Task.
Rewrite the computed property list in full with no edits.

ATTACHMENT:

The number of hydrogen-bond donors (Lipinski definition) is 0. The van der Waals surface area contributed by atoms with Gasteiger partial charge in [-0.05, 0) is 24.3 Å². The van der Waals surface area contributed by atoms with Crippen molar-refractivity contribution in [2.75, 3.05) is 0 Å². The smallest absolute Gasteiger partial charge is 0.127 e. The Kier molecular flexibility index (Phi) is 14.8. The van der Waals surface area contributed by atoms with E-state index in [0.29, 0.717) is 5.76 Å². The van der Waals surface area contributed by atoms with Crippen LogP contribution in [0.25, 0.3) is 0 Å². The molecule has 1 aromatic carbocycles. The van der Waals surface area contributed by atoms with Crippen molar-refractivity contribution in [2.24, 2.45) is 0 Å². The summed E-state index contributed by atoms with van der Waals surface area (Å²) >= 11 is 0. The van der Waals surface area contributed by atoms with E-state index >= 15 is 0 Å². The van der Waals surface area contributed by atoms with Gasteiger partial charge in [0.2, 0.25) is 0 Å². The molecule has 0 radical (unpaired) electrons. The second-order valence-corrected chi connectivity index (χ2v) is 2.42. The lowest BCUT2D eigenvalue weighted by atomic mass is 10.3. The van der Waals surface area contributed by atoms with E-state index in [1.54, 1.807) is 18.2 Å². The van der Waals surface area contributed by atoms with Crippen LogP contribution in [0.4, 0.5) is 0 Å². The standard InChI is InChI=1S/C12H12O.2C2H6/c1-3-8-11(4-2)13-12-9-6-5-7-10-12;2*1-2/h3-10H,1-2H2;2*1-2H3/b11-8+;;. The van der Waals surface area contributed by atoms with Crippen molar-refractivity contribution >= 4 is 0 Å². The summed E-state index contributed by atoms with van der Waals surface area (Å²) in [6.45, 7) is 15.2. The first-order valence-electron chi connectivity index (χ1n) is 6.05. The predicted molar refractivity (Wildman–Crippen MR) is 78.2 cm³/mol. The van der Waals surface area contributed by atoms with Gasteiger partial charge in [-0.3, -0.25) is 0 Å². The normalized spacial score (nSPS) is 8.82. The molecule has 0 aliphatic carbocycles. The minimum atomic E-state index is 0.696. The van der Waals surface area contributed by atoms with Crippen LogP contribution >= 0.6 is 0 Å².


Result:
The number of hydrogen-bond donors (Lipinski definition) is 0. The van der Waals surface area contributed by atoms with Gasteiger partial charge in [-0.05, 0) is 24.3 Å². The van der Waals surface area contributed by atoms with Crippen molar-refractivity contribution in [2.75, 3.05) is 0 Å². The smallest absolute Gasteiger partial charge is 0.127 e. The Kier molecular flexibility index (Phi) is 14.8. The van der Waals surface area contributed by atoms with E-state index in [0.29, 0.717) is 5.76 Å². The van der Waals surface area contributed by atoms with Crippen LogP contribution in [0.25, 0.3) is 0 Å². The molecule has 1 aromatic carbocycles. The van der Waals surface area contributed by atoms with Crippen molar-refractivity contribution in [2.24, 2.45) is 0 Å². The summed E-state index contributed by atoms with van der Waals surface area (Å²) >= 11 is 0. The van der Waals surface area contributed by atoms with E-state index >= 15 is 0 Å². The van der Waals surface area contributed by atoms with Gasteiger partial charge in [0.2, 0.25) is 0 Å². The molecule has 0 radical (unpaired) electrons. The second-order valence-corrected chi connectivity index (χ2v) is 2.42. The lowest BCUT2D eigenvalue weighted by atomic mass is 10.3. The van der Waals surface area contributed by atoms with E-state index in [1.54, 1.807) is 18.2 Å². The van der Waals surface area contributed by atoms with Crippen LogP contribution in [0.4, 0.5) is 0 Å². The standard InChI is InChI=1S/C12H12O.2C2H6/c1-3-8-11(4-2)13-12-9-6-5-7-10-12;2*1-2/h3-10H,1-2H2;2*1-2H3/b11-8+;;. The van der Waals surface area contributed by atoms with Crippen molar-refractivity contribution >= 4 is 0 Å². The summed E-state index contributed by atoms with van der Waals surface area (Å²) in [6.45, 7) is 15.2. The first-order valence-electron chi connectivity index (χ1n) is 6.05. The predicted molar refractivity (Wildman–Crippen MR) is 78.2 cm³/mol. The van der Waals surface area contributed by atoms with Gasteiger partial charge in [-0.3, -0.25) is 0 Å². The normalized spacial score (nSPS) is 8.82. The molecule has 0 aliphatic carbocycles. The minimum atomic E-state index is 0.696. The van der Waals surface area contributed by atoms with Crippen LogP contribution >= 0.6 is 0 Å².